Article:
JTF (just the facts): Published by Editora Madalena in 2016 (here). Softcover with a dust jacket, 116 pages, with 55 color photographs and 5 postcards. Includes an essay by the artist. In an edition of 1000 copies. (Cover and spread shots below.)
Comments/Context: When Misha Vallejo decided to document life in a small village on the border of Ecuador and Colombia, his family and friends called him mad. “You’re gonna get mugged, kidnapped or killed!”, they warned him. Puerto Nuevo, located in a remote area on the banks of the San Miguel River, was founded in 2001 by the displaced people who were fleeing the armed conflict in Colombia. Its residents, about five hundred today, were quickly forgotten by both governments, leaving the families with very limited access to health care or any other social services. In August and September of 2014, Vallejo left his comfort zone and spent those months in Puerto Nuevo, living with Don Juan Escobar, the president of the village, and his family. The photographic results from that visit were published last year as a vibrant photobook entitled Al Otro Lado (in translation from Spanish “On the other side”).
Al Otro Lado is a softcover book with an open spine. Its dust jacket depicts a black gun on a tablecloth with flowers. “Made in China” prominently appears on the gun, hinting it is a toy, and this juxtaposition of flowers and a gun, colors and darkness, sets the metaphorical feeling of a boundary, creating a one-side-and-the-other mood.
The first photograph in the book is a full spread; it shows us two girls and a boy at the river, near the jutting angle of a boat, photographed from a high angle. The image has soft dappled light and dynamic framing, turning the mundane into something quietly idyllic. But one of the following images disrupts this easy going fantasy – a uniformed soldier, whose upper body is cropped out, looms large on the street, taking up most of the frame, with two women passing by in between a second military figure. It’s clear that the locals are walking a thin line, mixing casual everyday life and the potential violence of the border.
Puerto Nuevo is a border town, and its river both unites and separates people. And while the river dominates the setting of the town, and defines its rhythms of work and play, Vallejo’s story about Puerto Nuevo is ultimately about people. He documents the nuances of this marginalized and forgotten community, showing it in enveloping dynamic color. Having gained the trust of the locals, his photographs of modest houses and interiors give us a more intimate glimpse into their lives, his unobtrusive but bold framing catching people taking a nap, watching TV, or washing in the bathroom. What he finds is a place in improvised transition, where memories of previous lives, in the form of family photographs, cards, and other treasured scraps, decorate the rough plank walls and connect past and present.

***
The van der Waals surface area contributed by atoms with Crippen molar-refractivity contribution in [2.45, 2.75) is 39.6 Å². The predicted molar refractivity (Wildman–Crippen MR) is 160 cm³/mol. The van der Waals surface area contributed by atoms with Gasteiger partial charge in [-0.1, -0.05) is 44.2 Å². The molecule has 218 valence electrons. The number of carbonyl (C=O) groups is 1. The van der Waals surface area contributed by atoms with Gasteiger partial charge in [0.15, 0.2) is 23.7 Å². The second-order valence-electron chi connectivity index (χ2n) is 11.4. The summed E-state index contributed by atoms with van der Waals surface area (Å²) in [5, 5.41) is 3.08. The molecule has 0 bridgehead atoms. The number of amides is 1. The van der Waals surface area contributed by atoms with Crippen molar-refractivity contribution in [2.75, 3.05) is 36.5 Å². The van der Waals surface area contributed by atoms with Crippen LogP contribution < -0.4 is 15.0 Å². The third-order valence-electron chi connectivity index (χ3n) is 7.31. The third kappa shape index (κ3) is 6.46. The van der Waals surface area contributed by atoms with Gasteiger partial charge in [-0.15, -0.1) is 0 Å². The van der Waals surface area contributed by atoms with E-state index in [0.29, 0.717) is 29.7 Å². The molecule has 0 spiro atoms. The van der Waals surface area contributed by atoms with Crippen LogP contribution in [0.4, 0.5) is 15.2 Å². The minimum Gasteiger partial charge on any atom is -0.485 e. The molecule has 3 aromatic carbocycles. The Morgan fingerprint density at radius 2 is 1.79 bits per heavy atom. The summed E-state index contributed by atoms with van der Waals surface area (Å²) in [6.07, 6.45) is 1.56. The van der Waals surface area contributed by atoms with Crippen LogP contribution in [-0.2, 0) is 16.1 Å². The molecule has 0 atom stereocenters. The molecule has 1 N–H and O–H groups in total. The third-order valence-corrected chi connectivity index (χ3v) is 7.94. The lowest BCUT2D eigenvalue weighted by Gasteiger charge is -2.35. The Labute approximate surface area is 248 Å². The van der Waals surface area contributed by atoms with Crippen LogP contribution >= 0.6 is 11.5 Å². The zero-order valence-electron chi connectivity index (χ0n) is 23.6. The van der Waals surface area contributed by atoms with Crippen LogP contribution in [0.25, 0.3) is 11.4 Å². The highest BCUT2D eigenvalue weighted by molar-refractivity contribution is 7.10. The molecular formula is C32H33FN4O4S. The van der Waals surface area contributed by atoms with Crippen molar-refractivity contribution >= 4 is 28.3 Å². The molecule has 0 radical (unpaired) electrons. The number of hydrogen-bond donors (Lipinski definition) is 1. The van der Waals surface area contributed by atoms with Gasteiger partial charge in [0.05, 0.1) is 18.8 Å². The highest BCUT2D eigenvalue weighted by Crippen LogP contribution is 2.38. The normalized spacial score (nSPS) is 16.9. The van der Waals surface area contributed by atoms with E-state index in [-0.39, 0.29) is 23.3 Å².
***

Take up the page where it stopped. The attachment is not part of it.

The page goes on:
To reinforce this idea of physical memory, Vallejo has included reproductions of some of the personal objects he encountered. Throughout the book, there are images of drawings, a ripped playing card, a passport photo, a statue, etc., and postcards with what appear to be vernacular photographs are loosely inserted in among the pages. One of them is a photograph of a young girl as she looks back at us with a soft smile, perhaps taken in a studio. The stains and scratches on these damaged photographs are a visual reminder of both the vagaries of passing time and the harsh lives of their owners.
After sunset, once the temperature drops and people come back from work, the streets of Puerto Nuevo fill with energy and life. Children play on the streets, the bars serve drinks, and the village’s churches welcome residents with small entertainments and signs of hope. Vallejo’s night photographs of these moments of leisure seethe with saturated colors, the warm wash of street lights, and dark shadows.
A number of important Latin American photobooks have gathered together images of life in marginalized communities around the continent, and Vallejo’s Al Otro Lado feels like a welcome contribution this genre. Claudia Andujar photographed the indigenous Yanomamis, José Medeiros documented Candomblé in Bahia, and more recently, Alejandro Chaskielberg captured a rural community living on the banks of the Parana river delta, each body of work telling overlooked stories and doing so with photographic originality and style. Beyond these projects, Vallejo’s choice of colors and skewed framing also brings to mind the work of some of the masters of Latin American photography, like Miguel Rio Branco and Mario Cravo Neto.
In the end, Vallejo’s sensibility makes us look closer at a group of people whose lives might otherwise go unnoticed. Puerto Nuevo is just one of many border towns with similar problems, but his pictures make life in this particular place feel special. Vallejo’s sprinkles of bright color and intimate twists and turns grab our attention, encouraging us to get involved. The alternating images of pleasures and contradictions keep us off balance, forcing us to straddle the river just like his subjects.
Collector’s POV: Misha Vallejo does not appear to have gallery representation at this time. Collectors interested in following up should likely connect directly with the artist via his website (linked in the sidebar).